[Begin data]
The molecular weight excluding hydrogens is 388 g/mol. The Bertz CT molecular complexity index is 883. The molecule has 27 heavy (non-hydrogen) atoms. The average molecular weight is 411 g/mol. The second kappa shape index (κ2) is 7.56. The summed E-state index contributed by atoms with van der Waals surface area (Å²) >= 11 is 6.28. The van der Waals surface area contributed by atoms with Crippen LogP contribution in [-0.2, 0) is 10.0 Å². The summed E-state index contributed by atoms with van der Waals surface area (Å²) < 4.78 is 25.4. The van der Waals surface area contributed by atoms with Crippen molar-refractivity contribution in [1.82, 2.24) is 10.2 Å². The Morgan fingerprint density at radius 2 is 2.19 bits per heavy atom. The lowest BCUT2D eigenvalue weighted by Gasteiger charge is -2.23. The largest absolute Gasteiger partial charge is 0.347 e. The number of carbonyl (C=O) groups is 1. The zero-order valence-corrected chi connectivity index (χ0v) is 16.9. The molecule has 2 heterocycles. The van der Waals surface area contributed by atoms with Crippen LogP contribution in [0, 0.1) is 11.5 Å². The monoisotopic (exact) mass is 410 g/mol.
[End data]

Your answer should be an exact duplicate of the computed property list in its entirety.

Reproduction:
The molecular weight excluding hydrogens is 388 g/mol. The Bertz CT molecular complexity index is 883. The molecule has 27 heavy (non-hydrogen) atoms. The average molecular weight is 411 g/mol. The second kappa shape index (κ2) is 7.56. The summed E-state index contributed by atoms with van der Waals surface area (Å²) >= 11 is 6.28. The van der Waals surface area contributed by atoms with Crippen LogP contribution in [-0.2, 0) is 10.0 Å². The summed E-state index contributed by atoms with van der Waals surface area (Å²) < 4.78 is 25.4. The van der Waals surface area contributed by atoms with Crippen molar-refractivity contribution in [1.82, 2.24) is 10.2 Å². The Morgan fingerprint density at radius 2 is 2.19 bits per heavy atom. The lowest BCUT2D eigenvalue weighted by Gasteiger charge is -2.23. The largest absolute Gasteiger partial charge is 0.347 e. The number of carbonyl (C=O) groups is 1. The zero-order valence-corrected chi connectivity index (χ0v) is 16.9. The molecule has 2 heterocycles. The van der Waals surface area contributed by atoms with Crippen LogP contribution in [0, 0.1) is 11.5 Å². The monoisotopic (exact) mass is 410 g/mol.